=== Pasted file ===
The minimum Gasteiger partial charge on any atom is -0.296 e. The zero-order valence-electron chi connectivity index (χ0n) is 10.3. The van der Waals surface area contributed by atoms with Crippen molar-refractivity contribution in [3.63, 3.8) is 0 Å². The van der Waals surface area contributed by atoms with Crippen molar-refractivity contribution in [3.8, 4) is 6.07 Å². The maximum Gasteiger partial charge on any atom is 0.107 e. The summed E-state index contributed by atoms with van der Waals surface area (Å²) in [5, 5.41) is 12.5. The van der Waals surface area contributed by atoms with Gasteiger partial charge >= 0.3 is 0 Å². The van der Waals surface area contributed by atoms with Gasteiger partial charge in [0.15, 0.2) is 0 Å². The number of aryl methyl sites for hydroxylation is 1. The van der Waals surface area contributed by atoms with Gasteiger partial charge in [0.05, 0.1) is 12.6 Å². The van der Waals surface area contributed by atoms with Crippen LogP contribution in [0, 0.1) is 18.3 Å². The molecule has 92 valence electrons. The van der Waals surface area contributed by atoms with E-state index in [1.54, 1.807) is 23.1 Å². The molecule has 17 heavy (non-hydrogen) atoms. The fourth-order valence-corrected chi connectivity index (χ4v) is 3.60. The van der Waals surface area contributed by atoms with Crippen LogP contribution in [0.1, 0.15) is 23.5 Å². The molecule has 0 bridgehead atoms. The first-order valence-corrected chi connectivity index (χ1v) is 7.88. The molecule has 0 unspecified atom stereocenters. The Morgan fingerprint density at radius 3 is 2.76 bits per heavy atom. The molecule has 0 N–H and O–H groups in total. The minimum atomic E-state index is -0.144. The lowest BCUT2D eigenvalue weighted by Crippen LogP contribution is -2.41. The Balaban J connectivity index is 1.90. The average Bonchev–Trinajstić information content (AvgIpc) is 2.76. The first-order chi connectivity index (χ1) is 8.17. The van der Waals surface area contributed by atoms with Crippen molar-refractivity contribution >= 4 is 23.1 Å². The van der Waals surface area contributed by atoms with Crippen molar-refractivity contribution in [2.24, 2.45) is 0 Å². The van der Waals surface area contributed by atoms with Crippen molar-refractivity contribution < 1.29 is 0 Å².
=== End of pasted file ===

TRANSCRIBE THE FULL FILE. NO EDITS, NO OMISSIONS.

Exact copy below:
The minimum Gasteiger partial charge on any atom is -0.296 e. The zero-order valence-electron chi connectivity index (χ0n) is 10.3. The van der Waals surface area contributed by atoms with Crippen molar-refractivity contribution in [3.63, 3.8) is 0 Å². The van der Waals surface area contributed by atoms with Crippen molar-refractivity contribution in [3.8, 4) is 6.07 Å². The maximum Gasteiger partial charge on any atom is 0.107 e. The summed E-state index contributed by atoms with van der Waals surface area (Å²) in [5, 5.41) is 12.5. The van der Waals surface area contributed by atoms with Gasteiger partial charge >= 0.3 is 0 Å². The van der Waals surface area contributed by atoms with Gasteiger partial charge in [0.15, 0.2) is 0 Å². The number of aryl methyl sites for hydroxylation is 1. The van der Waals surface area contributed by atoms with Gasteiger partial charge in [0.05, 0.1) is 12.6 Å². The van der Waals surface area contributed by atoms with Crippen LogP contribution in [0, 0.1) is 18.3 Å². The molecule has 92 valence electrons. The van der Waals surface area contributed by atoms with E-state index in [1.54, 1.807) is 23.1 Å². The molecule has 17 heavy (non-hydrogen) atoms. The fourth-order valence-corrected chi connectivity index (χ4v) is 3.60. The van der Waals surface area contributed by atoms with Crippen LogP contribution in [0.1, 0.15) is 23.5 Å². The molecule has 0 bridgehead atoms. The first-order valence-corrected chi connectivity index (χ1v) is 7.88. The molecule has 0 unspecified atom stereocenters. The Morgan fingerprint density at radius 3 is 2.76 bits per heavy atom. The molecule has 0 N–H and O–H groups in total. The minimum atomic E-state index is -0.144. The lowest BCUT2D eigenvalue weighted by Crippen LogP contribution is -2.41. The Balaban J connectivity index is 1.90. The average Bonchev–Trinajstić information content (AvgIpc) is 2.76. The first-order chi connectivity index (χ1) is 8.17. The van der Waals surface area contributed by atoms with Crippen molar-refractivity contribution >= 4 is 23.1 Å². The van der Waals surface area contributed by atoms with Crippen molar-refractivity contribution in [2.24, 2.45) is 0 Å². The van der Waals surface area contributed by atoms with Crippen molar-refractivity contribution < 1.29 is 0 Å².